The white mineral is scapolite. This sodium-calcium silicate often forms as an alteration product of plagioclase feldspar. It displays strong bright yellow luminescence in long-wave ultraviolet light (right). The Canadian 5-cent coin is 21 mm in diameter.
"Rock of the Month # 90, posted December 2008" ---
Scapolite from the mid-Proterozoic Grenville province of southern Quebec, Canada. The sample and the compact 9-LED long-wave ultraviolet lamp were both supplied by Grenville Minerals of Kingston, Ontario. This sample contains elongate prisms of grey diopside, a clinopyroxene. It also contains traces of very fine-grained sulphides, apparently chalcopyrite, pyrrhotite and pyrite (e.g., dark granule at top right margin of the principal diopside prism). The locality is near the town of Grenville (Grenville-sur-la-Rouge) which lies on the left (northern) bank of the Ottawa River downstream of Ottawa, opposite the larger Ontario town of Hawkesbury.
Scapolite, like its sometime progenitor plagioclase, is a solid-solution series variable in composition between sodium- and calcium-dominant endmembers. Conveniently, and also like plagioclase, the composition of the mineral may be estimated by optical petrography (by birefringence in the case of scapolite, and by the orientation of twin laws in the case of the feldspars) This sample is reportedly closer to the calcic end-member, meionite. The name wernerite is an old synonym for scapolite, originally named in 1800 for A.G. Werner, from a locality at Arendal in southern Norway. Wilsonite is another discredited synonym, an altered scapolite. Scapolite occurs in a range of settings in the Grenville in Quebec, including metagabbros and anorthositic rocks, gneisses, nepheline-bearing rocks, and assorted skarn deposits.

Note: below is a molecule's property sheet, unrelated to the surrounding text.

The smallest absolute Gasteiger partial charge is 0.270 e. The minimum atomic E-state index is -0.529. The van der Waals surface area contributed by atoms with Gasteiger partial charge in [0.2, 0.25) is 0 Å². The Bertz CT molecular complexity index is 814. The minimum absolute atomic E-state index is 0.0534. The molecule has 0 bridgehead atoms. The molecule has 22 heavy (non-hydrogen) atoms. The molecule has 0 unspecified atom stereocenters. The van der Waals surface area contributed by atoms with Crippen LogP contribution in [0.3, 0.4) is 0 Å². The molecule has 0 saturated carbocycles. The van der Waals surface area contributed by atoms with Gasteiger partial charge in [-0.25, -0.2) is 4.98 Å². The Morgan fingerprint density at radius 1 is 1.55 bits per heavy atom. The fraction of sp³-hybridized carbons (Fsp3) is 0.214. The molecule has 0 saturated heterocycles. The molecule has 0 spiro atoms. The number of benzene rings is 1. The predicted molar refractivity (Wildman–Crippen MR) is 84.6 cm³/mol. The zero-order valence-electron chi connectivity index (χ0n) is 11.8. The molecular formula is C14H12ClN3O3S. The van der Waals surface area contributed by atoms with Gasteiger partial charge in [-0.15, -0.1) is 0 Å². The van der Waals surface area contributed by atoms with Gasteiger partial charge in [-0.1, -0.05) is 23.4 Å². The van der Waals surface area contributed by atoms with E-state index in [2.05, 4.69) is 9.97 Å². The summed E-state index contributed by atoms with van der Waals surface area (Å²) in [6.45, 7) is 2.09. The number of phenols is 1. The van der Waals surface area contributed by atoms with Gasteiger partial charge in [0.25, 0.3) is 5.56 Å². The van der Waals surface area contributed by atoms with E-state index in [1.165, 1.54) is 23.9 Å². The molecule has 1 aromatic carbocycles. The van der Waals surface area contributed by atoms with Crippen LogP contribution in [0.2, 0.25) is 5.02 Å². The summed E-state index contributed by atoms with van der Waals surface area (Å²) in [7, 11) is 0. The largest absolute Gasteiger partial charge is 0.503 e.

According to the Fluorescent Mineral Society (see below), roughly 15% of fluorescent minerals can be excited with a long-wave UV light, and 90% by a short-wave UV source. A few of the minerals that may respond to SW UV light include scheelite and eucryptite. Other species that may fluoresce in LW UV light are colemanite and sphalerite. Both SW and LW UV light may generate a good reaction with some kinds of agate and chalcedony, hyalite opal, hydrocarbons, carbonates such as calcite and aragonite, some of the zeolite assemblage such as apophyllite, gyrolite and pectolite, and numerous uranium minerals. Robbins (1994) provides a catalogue of 460 fluorescent mineral species. Some mineral localities are especially noted for fluorescent species, e.g., Franklin, New Jersey and Langban in Sweden, as well as Mont St. Hilaire in Quebec. Not all specimens of a given mineral will fluoresce, since the effect depends in large part on invisible controls, such as the contents of key trace elements in the crystal.
Kinnunen,KA (1991) Fluorescent minerals in Finland: interpretation of distribution maps. In `Geological Survey of Finland, Current Research 1989-1990' (Autio,S editor), Geol.Surv.Finland Spec.Pap. 12, 263pp., 225-229.
Rakovan,J and Waychunas,G (1996) Luminescence in minerals. Mineral.Record 27, 7-19.
Robbins,M (1994) Fluorescence: Gems and Minerals under Ultraviolet Light. Geoscience Press, Phoenix, AZ, 374pp.
Stephenson,DA (1962) Tables of fluorescent and radioactive minerals. New Mex.Inst.Min.Tech.Circ. 15, 3rd edition, 44pp.
For further details, visit the "Fluorescent Mineral Society" web site.
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